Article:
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In the Sonnet "I am very bothered" written by Simon Armatige, is there a volta or shift...

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tohoshinki | Student, Grade 10 | (Level 1) eNoter

Posted January 8, 2010 at 9:53 AM via web

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In the Sonnet "I am very bothered" written by Simon Armatige, is there a volta or shift in mood around line 9?

Volta is a turning point which is traditionally found in a sonnet at the point in which the problem turns into a solution.

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pohnpei397 | College Teacher | (Level 3) Distinguished Educator

Posted January 8, 2010 at 10:01 AM (Answer #1)

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I believe that the volta in this poem occurs between line 7 and line 8 (between "handed them over" and the next line, just to be sure we're in the same place).

Before that, he's taking about what he did.  He talks about how he heated the scissors and gave them to her.

But after that, the tone of the poem changes a bit and he starts talking about the effects that what he did had on her.  He talks about how she got burned and what the doctor said.

So, to me, the poem changes quite a bit at that point.

What do you think?

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mwestwood | College Teacher | (Level 3) Distinguished Educator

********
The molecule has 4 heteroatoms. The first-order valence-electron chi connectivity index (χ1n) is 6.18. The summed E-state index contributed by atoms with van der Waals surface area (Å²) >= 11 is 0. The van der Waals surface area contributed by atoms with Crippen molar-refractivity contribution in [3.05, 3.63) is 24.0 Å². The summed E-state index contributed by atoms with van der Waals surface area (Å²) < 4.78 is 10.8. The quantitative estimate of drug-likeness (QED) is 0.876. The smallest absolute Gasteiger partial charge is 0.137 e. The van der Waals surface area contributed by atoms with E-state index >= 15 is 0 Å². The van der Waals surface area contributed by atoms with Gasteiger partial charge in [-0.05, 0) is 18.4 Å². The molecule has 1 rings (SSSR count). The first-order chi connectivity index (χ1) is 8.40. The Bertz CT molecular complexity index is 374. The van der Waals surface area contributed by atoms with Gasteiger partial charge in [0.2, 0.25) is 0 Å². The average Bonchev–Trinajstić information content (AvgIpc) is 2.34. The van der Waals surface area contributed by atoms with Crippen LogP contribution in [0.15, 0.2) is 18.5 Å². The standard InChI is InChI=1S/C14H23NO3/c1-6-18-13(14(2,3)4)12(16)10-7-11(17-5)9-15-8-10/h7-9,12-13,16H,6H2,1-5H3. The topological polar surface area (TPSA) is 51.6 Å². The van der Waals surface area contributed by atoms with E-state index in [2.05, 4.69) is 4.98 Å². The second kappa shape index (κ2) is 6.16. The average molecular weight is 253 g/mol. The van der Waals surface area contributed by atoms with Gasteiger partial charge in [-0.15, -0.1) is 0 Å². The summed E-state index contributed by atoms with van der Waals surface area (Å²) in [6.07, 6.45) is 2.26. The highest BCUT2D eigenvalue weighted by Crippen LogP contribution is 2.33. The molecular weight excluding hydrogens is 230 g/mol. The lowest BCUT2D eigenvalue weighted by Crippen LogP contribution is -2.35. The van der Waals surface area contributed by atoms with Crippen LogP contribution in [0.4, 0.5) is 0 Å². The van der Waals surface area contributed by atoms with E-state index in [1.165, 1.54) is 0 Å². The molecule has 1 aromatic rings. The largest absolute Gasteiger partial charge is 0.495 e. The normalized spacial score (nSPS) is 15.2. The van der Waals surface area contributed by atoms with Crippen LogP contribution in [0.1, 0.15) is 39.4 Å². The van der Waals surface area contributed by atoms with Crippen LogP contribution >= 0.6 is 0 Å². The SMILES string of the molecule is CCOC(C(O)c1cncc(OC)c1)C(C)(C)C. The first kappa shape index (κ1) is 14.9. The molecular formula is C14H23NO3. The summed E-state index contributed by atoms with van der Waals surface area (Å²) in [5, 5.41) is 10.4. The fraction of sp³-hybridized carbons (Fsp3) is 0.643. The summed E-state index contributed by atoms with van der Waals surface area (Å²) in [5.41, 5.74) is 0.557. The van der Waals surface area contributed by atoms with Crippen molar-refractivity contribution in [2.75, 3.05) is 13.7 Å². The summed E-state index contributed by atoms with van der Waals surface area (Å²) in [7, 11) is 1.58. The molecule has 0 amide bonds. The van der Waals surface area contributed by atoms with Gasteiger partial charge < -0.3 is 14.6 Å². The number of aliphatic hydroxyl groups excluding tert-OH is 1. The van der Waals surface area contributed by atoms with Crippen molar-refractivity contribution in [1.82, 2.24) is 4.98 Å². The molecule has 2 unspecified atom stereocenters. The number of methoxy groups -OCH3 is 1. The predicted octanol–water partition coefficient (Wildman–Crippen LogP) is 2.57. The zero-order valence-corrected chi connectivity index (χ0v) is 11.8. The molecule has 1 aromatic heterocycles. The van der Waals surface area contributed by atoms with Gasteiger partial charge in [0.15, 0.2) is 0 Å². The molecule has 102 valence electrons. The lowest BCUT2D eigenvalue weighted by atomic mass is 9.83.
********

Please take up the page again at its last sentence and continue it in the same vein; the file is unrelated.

Posted January 8, 2010 at 10:49 AM (Answer #2)

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It is questionable that this poem of fourteen lines is, in fact, a sonnet.  Certainly, it is not a Petrarchan or Shakespearean sonnet, for it has no adherence to stanzaic form or rhyme scheme for either type of sonnet.  So, it may be better to analyze this poem as a monlogue.  Given this format, the volta occurs when the speaker no longer speaks of himself, but changes the last stanza from first to second person and directly addresses person to whom the scissors were given.  And, here, in the third stanza (line 12), there is a movement away from the guilt of "I am bothered when I think of the bad things I have done" to an explanation of behavior:

Don't believe me, please if I say/ that was just my butterfingered way, at thirteen/of asking you if you would marry me.

In addition, there is an implication that the speaker is really not bothered:  "Don't believe me, please" he says.  "Listen," he seems to say, "I was a prepubescent boy who did stupid things to girls I liked in much the same manner as most boys of this age because they are afraid that the other boys will ridicule them.  The sad truth is that the speaker, no longer prepubescent physically, still seems prepubescent mentally as he himself is not certain of his being "bothered"; at least, he does not want his twinge of conscience to be noticed, please.

 

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